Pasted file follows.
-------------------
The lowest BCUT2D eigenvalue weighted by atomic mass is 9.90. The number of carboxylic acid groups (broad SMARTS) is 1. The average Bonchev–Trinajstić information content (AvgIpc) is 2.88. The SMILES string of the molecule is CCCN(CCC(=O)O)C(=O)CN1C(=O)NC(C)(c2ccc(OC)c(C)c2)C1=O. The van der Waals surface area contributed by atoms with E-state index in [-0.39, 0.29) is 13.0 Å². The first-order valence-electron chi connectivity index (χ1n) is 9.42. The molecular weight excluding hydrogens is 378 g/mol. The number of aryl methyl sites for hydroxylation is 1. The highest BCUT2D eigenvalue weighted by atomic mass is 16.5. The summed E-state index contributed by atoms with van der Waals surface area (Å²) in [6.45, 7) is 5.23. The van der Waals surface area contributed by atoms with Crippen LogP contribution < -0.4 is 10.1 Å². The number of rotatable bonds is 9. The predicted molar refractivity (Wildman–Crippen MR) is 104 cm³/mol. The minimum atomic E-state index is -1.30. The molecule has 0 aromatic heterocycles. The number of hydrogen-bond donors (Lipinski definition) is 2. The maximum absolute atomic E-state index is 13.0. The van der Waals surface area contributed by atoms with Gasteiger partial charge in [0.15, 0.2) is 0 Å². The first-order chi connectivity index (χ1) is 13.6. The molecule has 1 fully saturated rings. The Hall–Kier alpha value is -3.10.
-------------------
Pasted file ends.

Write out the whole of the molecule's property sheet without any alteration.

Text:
The lowest BCUT2D eigenvalue weighted by atomic mass is 9.90. The number of carboxylic acid groups (broad SMARTS) is 1. The average Bonchev–Trinajstić information content (AvgIpc) is 2.88. The SMILES string of the molecule is CCCN(CCC(=O)O)C(=O)CN1C(=O)NC(C)(c2ccc(OC)c(C)c2)C1=O. The van der Waals surface area contributed by atoms with E-state index in [-0.39, 0.29) is 13.0 Å². The first-order valence-electron chi connectivity index (χ1n) is 9.42. The molecular weight excluding hydrogens is 378 g/mol. The number of aryl methyl sites for hydroxylation is 1. The highest BCUT2D eigenvalue weighted by atomic mass is 16.5. The summed E-state index contributed by atoms with van der Waals surface area (Å²) in [6.45, 7) is 5.23. The van der Waals surface area contributed by atoms with Crippen LogP contribution < -0.4 is 10.1 Å². The number of rotatable bonds is 9. The predicted molar refractivity (Wildman–Crippen MR) is 104 cm³/mol. The minimum atomic E-state index is -1.30. The molecule has 0 aromatic heterocycles. The number of hydrogen-bond donors (Lipinski definition) is 2. The maximum absolute atomic E-state index is 13.0. The van der Waals surface area contributed by atoms with Gasteiger partial charge in [0.15, 0.2) is 0 Å². The first-order chi connectivity index (χ1) is 13.6. The molecule has 1 fully saturated rings. The Hall–Kier alpha value is -3.10.